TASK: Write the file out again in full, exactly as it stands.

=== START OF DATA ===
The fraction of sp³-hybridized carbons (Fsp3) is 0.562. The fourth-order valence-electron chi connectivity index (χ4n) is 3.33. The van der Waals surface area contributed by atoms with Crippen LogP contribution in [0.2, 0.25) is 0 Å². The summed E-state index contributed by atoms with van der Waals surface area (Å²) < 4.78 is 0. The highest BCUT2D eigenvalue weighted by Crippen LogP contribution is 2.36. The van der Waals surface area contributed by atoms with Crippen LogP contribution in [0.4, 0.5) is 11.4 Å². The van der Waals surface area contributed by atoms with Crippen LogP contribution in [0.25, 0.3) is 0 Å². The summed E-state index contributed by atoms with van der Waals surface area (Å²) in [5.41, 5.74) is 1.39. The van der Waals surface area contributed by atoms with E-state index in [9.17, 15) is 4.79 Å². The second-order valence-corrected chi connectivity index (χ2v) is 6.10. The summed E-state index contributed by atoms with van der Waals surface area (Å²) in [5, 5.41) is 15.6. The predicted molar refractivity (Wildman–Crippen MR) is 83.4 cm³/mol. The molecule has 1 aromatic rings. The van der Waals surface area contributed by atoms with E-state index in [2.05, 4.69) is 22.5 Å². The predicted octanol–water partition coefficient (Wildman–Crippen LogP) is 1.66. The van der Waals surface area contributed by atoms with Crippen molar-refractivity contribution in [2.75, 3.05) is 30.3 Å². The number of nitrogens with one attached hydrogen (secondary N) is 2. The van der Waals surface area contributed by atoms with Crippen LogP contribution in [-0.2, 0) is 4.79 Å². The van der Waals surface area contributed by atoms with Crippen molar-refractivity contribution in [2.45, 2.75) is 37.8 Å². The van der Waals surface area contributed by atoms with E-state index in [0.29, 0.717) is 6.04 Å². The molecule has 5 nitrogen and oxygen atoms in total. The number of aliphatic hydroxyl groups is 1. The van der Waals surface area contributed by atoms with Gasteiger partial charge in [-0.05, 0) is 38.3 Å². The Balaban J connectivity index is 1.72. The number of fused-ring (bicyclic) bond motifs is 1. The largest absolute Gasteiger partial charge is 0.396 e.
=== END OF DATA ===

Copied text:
The fraction of sp³-hybridized carbons (Fsp3) is 0.562. The fourth-order valence-electron chi connectivity index (χ4n) is 3.33. The van der Waals surface area contributed by atoms with Crippen LogP contribution in [0.2, 0.25) is 0 Å². The summed E-state index contributed by atoms with van der Waals surface area (Å²) < 4.78 is 0. The highest BCUT2D eigenvalue weighted by Crippen LogP contribution is 2.36. The van der Waals surface area contributed by atoms with Crippen LogP contribution in [0.4, 0.5) is 11.4 Å². The van der Waals surface area contributed by atoms with Crippen LogP contribution in [0.25, 0.3) is 0 Å². The summed E-state index contributed by atoms with van der Waals surface area (Å²) in [5.41, 5.74) is 1.39. The van der Waals surface area contributed by atoms with E-state index in [9.17, 15) is 4.79 Å². The second-order valence-corrected chi connectivity index (χ2v) is 6.10. The summed E-state index contributed by atoms with van der Waals surface area (Å²) in [5, 5.41) is 15.6. The predicted molar refractivity (Wildman–Crippen MR) is 83.4 cm³/mol. The molecule has 1 aromatic rings. The van der Waals surface area contributed by atoms with E-state index in [2.05, 4.69) is 22.5 Å². The predicted octanol–water partition coefficient (Wildman–Crippen LogP) is 1.66. The van der Waals surface area contributed by atoms with Crippen molar-refractivity contribution in [2.75, 3.05) is 30.3 Å². The number of nitrogens with one attached hydrogen (secondary N) is 2. The van der Waals surface area contributed by atoms with Crippen LogP contribution in [-0.2, 0) is 4.79 Å². The van der Waals surface area contributed by atoms with Crippen molar-refractivity contribution in [2.45, 2.75) is 37.8 Å². The van der Waals surface area contributed by atoms with E-state index in [0.29, 0.717) is 6.04 Å². The molecule has 5 nitrogen and oxygen atoms in total. The number of aliphatic hydroxyl groups is 1. The van der Waals surface area contributed by atoms with Gasteiger partial charge in [-0.05, 0) is 38.3 Å². The Balaban J connectivity index is 1.72. The number of fused-ring (bicyclic) bond motifs is 1. The largest absolute Gasteiger partial charge is 0.396 e.